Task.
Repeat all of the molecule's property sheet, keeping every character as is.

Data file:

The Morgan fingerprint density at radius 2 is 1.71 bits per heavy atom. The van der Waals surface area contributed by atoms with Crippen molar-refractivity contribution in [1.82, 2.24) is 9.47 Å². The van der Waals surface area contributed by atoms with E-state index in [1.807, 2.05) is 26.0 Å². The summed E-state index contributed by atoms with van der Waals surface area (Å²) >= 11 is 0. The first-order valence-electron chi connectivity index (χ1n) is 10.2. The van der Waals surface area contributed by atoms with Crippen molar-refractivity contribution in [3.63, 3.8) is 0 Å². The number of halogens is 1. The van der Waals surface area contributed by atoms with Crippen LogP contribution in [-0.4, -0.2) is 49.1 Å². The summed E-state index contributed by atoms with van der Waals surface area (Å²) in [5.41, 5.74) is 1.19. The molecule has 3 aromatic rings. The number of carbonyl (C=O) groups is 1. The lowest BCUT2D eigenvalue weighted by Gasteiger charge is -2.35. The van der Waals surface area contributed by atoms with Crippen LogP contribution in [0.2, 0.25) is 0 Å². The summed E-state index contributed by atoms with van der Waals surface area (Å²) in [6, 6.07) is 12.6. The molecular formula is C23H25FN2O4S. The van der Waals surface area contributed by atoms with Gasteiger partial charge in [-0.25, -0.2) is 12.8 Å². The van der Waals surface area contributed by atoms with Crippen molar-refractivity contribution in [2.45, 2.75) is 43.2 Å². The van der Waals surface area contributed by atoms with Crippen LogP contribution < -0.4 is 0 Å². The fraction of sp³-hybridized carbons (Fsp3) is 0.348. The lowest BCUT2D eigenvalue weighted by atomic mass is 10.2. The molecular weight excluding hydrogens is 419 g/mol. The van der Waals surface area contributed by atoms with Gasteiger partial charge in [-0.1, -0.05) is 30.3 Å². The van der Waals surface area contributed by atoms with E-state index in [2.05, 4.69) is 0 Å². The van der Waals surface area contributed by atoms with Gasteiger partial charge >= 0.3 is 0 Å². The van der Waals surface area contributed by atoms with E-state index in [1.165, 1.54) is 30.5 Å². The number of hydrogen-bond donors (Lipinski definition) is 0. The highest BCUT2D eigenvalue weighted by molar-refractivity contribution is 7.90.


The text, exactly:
The Morgan fingerprint density at radius 2 is 1.71 bits per heavy atom. The van der Waals surface area contributed by atoms with Crippen molar-refractivity contribution in [1.82, 2.24) is 9.47 Å². The van der Waals surface area contributed by atoms with E-state index in [1.807, 2.05) is 26.0 Å². The summed E-state index contributed by atoms with van der Waals surface area (Å²) >= 11 is 0. The first-order valence-electron chi connectivity index (χ1n) is 10.2. The van der Waals surface area contributed by atoms with Crippen molar-refractivity contribution in [3.63, 3.8) is 0 Å². The number of halogens is 1. The van der Waals surface area contributed by atoms with Crippen LogP contribution in [-0.4, -0.2) is 49.1 Å². The summed E-state index contributed by atoms with van der Waals surface area (Å²) in [5.41, 5.74) is 1.19. The molecule has 3 aromatic rings. The number of carbonyl (C=O) groups is 1. The lowest BCUT2D eigenvalue weighted by Gasteiger charge is -2.35. The van der Waals surface area contributed by atoms with Crippen LogP contribution in [0.2, 0.25) is 0 Å². The summed E-state index contributed by atoms with van der Waals surface area (Å²) in [6, 6.07) is 12.6. The molecular formula is C23H25FN2O4S. The van der Waals surface area contributed by atoms with Gasteiger partial charge in [-0.25, -0.2) is 12.8 Å². The van der Waals surface area contributed by atoms with Crippen molar-refractivity contribution in [2.45, 2.75) is 43.2 Å². The van der Waals surface area contributed by atoms with Crippen LogP contribution < -0.4 is 0 Å². The fraction of sp³-hybridized carbons (Fsp3) is 0.348. The lowest BCUT2D eigenvalue weighted by atomic mass is 10.2. The molecular weight excluding hydrogens is 419 g/mol. The van der Waals surface area contributed by atoms with Gasteiger partial charge in [-0.1, -0.05) is 30.3 Å². The van der Waals surface area contributed by atoms with E-state index in [2.05, 4.69) is 0 Å². The van der Waals surface area contributed by atoms with Gasteiger partial charge >= 0.3 is 0 Å². The van der Waals surface area contributed by atoms with E-state index in [1.165, 1.54) is 30.5 Å². The number of hydrogen-bond donors (Lipinski definition) is 0. The highest BCUT2D eigenvalue weighted by molar-refractivity contribution is 7.90.